Images of a bespectacled, bearded and tousle-haired young man, waving his arms in defiance as police tried to shove him into a car, have taken Indian media by storm.

The arrest of Aseem Trivedi on charges of sedition for having drawn satirical cartoons, including one that depicts the parliament building as a lavatory buzzing with flies, is being seen as an attempt to stifle the freedom of speech and expression, a fundamental right under the Indian constitution.

The episode has catapulted the hitherto unknown 25-year-old to the position of a national hero, with his cartoons echoing popular resentment against a scandal-plagued government. Social media is abuzz with his pictures and twitterati have made #AseemTrivedi one of the most searched items on the micro-blogging website.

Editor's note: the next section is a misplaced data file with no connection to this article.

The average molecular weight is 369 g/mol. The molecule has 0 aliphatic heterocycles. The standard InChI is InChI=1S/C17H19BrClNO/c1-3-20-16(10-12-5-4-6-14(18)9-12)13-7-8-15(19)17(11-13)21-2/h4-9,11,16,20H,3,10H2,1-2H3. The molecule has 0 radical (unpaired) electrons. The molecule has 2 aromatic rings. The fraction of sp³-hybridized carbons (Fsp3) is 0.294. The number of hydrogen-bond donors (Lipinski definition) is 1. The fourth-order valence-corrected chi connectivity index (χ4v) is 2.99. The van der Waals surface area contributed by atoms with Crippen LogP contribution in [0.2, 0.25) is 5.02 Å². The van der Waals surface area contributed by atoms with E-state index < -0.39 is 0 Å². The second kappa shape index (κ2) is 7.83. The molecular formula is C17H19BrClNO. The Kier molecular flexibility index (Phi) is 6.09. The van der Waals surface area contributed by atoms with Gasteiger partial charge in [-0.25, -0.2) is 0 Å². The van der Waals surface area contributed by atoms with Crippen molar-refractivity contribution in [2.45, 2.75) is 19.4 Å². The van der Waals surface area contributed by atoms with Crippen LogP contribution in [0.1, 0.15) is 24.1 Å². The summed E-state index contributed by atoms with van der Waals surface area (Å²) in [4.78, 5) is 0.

Trivedi’s arrest shows an alarming trend in Indian democracy — that of smothering opinions and ideas not in line with the credo of the political class.

From the prime minister’s office which attacks international media for being critical of Manmohan Singh to the imprisonment of a West Bengal professor for poking fun at Chief Minister Mamata Banerjee, politicians seem to have forgotten to take criticism in their stride. Instead, they choose to counter-attack it.